Using Your Hands to Lift Your Heart

As a mother facing a grim cancer prognosis and a year of treatment, my brain was on constant code red. Until I learned that the answer was not in my head but in my hands.
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If you've ever faced a major crisis or challenge (and who hasn't?) you know the feeling: Your stress level skyrockets; your life goes from normal to nightmare.

A good (or really bad) example is hearing three words: You. Have. Cancer.

Whether it happens to you or to someone you love, a cancer diagnosis can shatter your life into pieces. And equal to the physical effects are the emotional effects: constant stress and fear.

Experts recommend reducing your stress level, which is good for your health whether you have cancer or not. Only it's not so easy. If you can't ease the stress, then you worry that you're making it worse, which makes you even more stressed than you already were. And there's no cure -- for cancer or for this vicious cycle in your own psyche.

As a mother of two young children, facing a grim cancer prognosis and a year of treatment, my brain was on constant code red: There was never a day, an hour, even a minute when cancer didn't penetrate my thoughts. I tried everything -- meditation, music, yoga, walks on the beach. Nothing worked. My mind refused to turn off.

Until I learned that the answer was not in my head but in my hands.

It started the day I took my 7-year-old son to a neighborhood ceramics studio and picked up a paintbrush. I was as far as you can get from Martha Stewart. But I discovered that creating something artistic -- with my own two hands -- was an art in itself. It anchored me in the present, forced me to focus and turned out to be my escape route from thinking about cancer. It swept me into a flood of creativity that hasn't stopped since.

And I'm not alone. Though most people might not think about the health benefits and therapeutic value of working with your hands, it's no surprise that homemade crafts are booming in our stressful world. I've known people battling cancer who use their hands as weapons, finding relief in crafts and pursuits like gardening, beading, knitting like maniacs.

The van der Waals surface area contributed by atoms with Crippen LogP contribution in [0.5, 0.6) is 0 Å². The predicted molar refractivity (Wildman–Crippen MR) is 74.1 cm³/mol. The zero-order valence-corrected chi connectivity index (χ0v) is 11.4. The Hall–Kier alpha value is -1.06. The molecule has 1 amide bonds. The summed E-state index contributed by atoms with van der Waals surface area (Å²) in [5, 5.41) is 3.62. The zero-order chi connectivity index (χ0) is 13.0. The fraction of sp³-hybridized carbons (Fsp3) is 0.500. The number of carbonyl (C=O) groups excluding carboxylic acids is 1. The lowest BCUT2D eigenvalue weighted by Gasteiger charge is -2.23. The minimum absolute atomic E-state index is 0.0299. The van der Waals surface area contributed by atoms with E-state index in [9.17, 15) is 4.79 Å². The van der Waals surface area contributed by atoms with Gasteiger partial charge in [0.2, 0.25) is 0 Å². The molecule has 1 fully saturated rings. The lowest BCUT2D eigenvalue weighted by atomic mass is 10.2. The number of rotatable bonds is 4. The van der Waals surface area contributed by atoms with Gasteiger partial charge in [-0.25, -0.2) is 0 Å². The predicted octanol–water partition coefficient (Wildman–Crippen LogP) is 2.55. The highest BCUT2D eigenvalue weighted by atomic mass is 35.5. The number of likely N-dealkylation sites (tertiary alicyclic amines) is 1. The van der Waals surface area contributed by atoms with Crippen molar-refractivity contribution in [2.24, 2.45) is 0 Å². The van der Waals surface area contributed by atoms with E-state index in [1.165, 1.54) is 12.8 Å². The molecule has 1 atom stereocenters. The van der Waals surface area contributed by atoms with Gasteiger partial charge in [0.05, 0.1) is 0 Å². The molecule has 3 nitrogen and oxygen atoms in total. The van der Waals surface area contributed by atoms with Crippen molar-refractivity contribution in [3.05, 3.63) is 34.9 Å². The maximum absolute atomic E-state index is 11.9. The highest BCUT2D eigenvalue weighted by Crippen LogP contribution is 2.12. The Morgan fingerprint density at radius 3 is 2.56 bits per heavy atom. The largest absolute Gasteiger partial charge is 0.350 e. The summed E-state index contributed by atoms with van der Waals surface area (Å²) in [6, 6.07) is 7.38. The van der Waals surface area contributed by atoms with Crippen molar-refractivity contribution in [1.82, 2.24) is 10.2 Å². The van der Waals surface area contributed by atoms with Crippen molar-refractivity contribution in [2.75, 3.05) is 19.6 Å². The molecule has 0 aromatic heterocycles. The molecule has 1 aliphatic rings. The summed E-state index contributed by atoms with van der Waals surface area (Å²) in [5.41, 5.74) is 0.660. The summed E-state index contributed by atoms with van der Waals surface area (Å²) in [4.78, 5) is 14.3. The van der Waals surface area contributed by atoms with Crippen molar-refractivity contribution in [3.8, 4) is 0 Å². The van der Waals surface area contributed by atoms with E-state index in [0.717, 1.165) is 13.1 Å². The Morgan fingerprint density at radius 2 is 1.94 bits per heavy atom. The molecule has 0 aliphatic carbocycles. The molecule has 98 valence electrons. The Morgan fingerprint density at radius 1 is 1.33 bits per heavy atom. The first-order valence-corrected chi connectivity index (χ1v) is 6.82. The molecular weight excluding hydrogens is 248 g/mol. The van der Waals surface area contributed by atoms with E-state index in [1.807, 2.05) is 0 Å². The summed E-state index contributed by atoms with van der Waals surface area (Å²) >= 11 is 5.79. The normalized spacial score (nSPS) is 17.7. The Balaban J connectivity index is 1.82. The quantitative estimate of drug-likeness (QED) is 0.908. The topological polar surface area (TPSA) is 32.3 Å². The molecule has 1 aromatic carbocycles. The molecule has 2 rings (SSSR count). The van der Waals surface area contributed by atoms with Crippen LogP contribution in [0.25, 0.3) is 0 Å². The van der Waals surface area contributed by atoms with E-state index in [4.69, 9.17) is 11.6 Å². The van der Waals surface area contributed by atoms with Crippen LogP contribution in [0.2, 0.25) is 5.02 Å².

For me the answer was mosaics, which became my passion. Picking up broken pieces of tile felt as if I was picking up the broken pieces of my life. In fact, I think mosaics are a perfect metaphor for life, which can break things that are most beautiful and precious to us. We pick up the pieces and rearrange them, making something different yet still beautiful in a new way.

The magic is not in the product, but in the process. A year later, this creative experience still brings me peace, which is why I call my mosaics "Peace by Piece." That's also why I brought my tiles, my glue and my story to cancer patients and their caregivers at Hope Lodge in New York.


Hope Lodge is an escape in itself, a haven for cancer patients in 30 cities where the American Cancer Society offers rooms -- for free -- while people undergo treatment in local hospitals. A Hope Lodge is more than a hotel; it's a refuge, where they can relax, cook meals, get massages, like a home away from home.

The mosaic workshop was more like a party. Everyone was engaged in conversation, creativity and concentration, escaping the clutches of cancer at least for a few hours. Each person found ways to express their individuality -- to discover the inspiration that's inside each of us.


No one inspires me more than people fighting cancer, and this experience illustrated that once again. What I took away from Hope Lodge is hope -- that people, with or without cancer, can find the power lodged in their own hands and discover their own "Peace by Piece."


Darryle Pollack sells her mosaics and Boobalas to support cancer causes. She will be holding other Peace by Piece workshops, sharing her cancer experience and inspiration. Contact her through her website, "I never signed up for this..."